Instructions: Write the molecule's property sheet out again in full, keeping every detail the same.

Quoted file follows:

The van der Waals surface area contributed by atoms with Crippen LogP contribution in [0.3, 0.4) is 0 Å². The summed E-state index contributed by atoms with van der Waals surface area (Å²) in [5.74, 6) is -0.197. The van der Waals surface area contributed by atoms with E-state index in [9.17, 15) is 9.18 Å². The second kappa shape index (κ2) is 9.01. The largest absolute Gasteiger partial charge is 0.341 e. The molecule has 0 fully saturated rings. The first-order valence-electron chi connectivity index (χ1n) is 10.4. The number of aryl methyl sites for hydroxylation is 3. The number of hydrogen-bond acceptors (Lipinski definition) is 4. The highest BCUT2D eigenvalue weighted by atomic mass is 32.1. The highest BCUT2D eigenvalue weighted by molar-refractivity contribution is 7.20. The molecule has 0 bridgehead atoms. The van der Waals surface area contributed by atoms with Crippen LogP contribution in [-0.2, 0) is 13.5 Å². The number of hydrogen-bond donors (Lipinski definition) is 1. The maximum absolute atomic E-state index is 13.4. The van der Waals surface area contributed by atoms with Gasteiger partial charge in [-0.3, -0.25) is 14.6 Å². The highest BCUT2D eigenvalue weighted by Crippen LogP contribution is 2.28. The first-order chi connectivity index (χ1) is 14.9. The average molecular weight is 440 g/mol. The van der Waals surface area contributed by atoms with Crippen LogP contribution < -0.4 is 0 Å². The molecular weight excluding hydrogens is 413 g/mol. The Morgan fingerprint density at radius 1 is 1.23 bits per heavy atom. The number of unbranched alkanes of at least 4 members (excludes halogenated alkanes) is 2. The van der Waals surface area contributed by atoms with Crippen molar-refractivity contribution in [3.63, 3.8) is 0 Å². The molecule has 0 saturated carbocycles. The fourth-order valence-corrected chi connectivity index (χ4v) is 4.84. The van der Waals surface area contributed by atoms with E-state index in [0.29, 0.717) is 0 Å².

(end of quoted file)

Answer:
The van der Waals surface area contributed by atoms with Crippen LogP contribution in [0.3, 0.4) is 0 Å². The summed E-state index contributed by atoms with van der Waals surface area (Å²) in [5.74, 6) is -0.197. The van der Waals surface area contributed by atoms with E-state index in [9.17, 15) is 9.18 Å². The second kappa shape index (κ2) is 9.01. The largest absolute Gasteiger partial charge is 0.341 e. The molecule has 0 fully saturated rings. The first-order valence-electron chi connectivity index (χ1n) is 10.4. The number of aryl methyl sites for hydroxylation is 3. The number of hydrogen-bond acceptors (Lipinski definition) is 4. The highest BCUT2D eigenvalue weighted by atomic mass is 32.1. The highest BCUT2D eigenvalue weighted by molar-refractivity contribution is 7.20. The molecule has 0 bridgehead atoms. The van der Waals surface area contributed by atoms with Crippen LogP contribution in [-0.2, 0) is 13.5 Å². The number of hydrogen-bond donors (Lipinski definition) is 1. The maximum absolute atomic E-state index is 13.4. The van der Waals surface area contributed by atoms with Gasteiger partial charge in [-0.3, -0.25) is 14.6 Å². The highest BCUT2D eigenvalue weighted by Crippen LogP contribution is 2.28. The first-order chi connectivity index (χ1) is 14.9. The average molecular weight is 440 g/mol. The van der Waals surface area contributed by atoms with Crippen LogP contribution < -0.4 is 0 Å². The molecular weight excluding hydrogens is 413 g/mol. The Morgan fingerprint density at radius 1 is 1.23 bits per heavy atom. The number of unbranched alkanes of at least 4 members (excludes halogenated alkanes) is 2. The van der Waals surface area contributed by atoms with Crippen molar-refractivity contribution in [3.63, 3.8) is 0 Å². The molecule has 0 saturated carbocycles. The fourth-order valence-corrected chi connectivity index (χ4v) is 4.84. The van der Waals surface area contributed by atoms with E-state index in [0.29, 0.717) is 0 Å².